Ask the Aquarium: The Truth About Sea Stars
Q. I heard if you cut up a starfish it will make new starfish. Is that true?
A. Yes, but please don't cut up a sea star to prove it!
If the arm of a sea star is severed but retains part of the body core, it can create an entirely new sea star. This amazing process is called regeneration. If a sea star loses only part of its arm, a new arm will begin growing within days.
Some sea star species even repopulate by breaking apart and slowly regenerating an entire body from a single arm. Although most sea stars have five arms, some have as many as 25 or 50, always in multiples of five.
Previously, sea stars were called starfish. They were renamed "sea stars" because they're echinoderms, not fish, and are related to sand dollars, sea urchins and sea cucumbers. Most North Carolina sea stars live around the subtidal zone or on the sandy seafloor of the continental shelf. Of more than 2,000 species known worldwide, 30 to 40 are found in North Carolina waters. The greatest variety is found south of Cape Hatteras, but only a few types commonly washed on shore.
One is the margined or purple sea star, Astropecten articulata. Another is the gray or slender sea star, Luidia clathrata. But by far the most familiar sea star found on our beaches is the Eastern or Forbes' sea star, Asterias forbesi, a chubby, burnt-orange to wine-colored specimen, with orange-yellow knobby skin and a conspicuous orange spot on top. The orange spot, called a madreporite, works like a sieve, straining sea water taken in by the sea star. When fully grown, the Eastern sea star can measure up to 6 inches across.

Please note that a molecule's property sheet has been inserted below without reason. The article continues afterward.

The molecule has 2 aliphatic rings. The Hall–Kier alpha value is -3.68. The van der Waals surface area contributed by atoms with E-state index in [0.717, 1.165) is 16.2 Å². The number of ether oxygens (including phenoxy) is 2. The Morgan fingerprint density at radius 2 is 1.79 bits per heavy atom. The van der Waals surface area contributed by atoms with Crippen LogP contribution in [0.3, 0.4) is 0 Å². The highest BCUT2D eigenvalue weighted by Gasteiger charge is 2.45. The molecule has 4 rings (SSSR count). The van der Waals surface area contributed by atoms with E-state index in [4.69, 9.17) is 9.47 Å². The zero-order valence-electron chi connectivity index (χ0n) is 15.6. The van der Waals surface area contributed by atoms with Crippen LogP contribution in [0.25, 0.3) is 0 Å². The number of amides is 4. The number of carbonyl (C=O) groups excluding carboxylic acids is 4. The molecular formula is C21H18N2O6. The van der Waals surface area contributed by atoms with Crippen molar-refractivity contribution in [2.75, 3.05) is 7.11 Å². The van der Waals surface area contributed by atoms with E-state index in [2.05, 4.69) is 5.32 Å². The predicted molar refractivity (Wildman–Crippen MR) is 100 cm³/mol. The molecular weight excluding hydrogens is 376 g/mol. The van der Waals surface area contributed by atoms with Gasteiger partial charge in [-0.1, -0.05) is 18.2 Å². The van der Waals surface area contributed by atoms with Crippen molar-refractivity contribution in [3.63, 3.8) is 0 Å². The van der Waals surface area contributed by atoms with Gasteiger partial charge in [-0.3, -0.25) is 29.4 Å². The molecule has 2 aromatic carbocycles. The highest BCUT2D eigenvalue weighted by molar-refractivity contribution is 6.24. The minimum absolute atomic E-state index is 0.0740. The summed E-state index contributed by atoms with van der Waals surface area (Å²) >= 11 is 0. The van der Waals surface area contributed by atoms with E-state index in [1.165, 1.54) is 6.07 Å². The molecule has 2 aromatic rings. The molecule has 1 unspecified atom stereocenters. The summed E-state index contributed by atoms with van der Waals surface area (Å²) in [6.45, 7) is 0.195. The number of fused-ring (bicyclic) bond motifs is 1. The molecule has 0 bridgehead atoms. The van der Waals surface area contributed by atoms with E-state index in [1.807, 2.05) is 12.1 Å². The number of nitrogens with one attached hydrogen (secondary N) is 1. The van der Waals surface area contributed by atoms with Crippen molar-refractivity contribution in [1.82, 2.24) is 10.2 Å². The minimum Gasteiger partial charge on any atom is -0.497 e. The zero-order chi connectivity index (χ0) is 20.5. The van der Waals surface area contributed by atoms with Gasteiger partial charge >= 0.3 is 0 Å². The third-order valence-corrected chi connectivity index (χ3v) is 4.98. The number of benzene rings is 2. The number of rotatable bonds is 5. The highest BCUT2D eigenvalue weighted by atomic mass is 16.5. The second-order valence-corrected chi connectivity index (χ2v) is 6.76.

Sea stars are slow movers, using thousands of flexible tube feet on the underside of each arm to pull themselves over rocks or along the sea floor. They have no brain, just a simple nervous system, and all are predators. Some attack mollusks, some feed on dead fish, and others take in organisms from seawater.
These lovely but predacious animals can wreak havoc on oyster beds and other shellfish populations. Their mouths are on the underside of their body, and they have voracious appetites, eating almost constantly. Some species have been known to cause serious damage to coral reefs in parts of the world.
The state operates three public aquariums: one in Pine Knoll Shores, another at Fort Fisher and a third on Roanoke Island. The aquariums are administered by the North Carolina Department of Environment and Natural Resources, and are designed to inspire appreciation and conservation of North Carolina's aquatic environment.
For more information about the aquariums, visit www.ncaquariums.com, or call 800-832-FISH.
Sherry White works in the public affairs office for the N.C. Aquariums.
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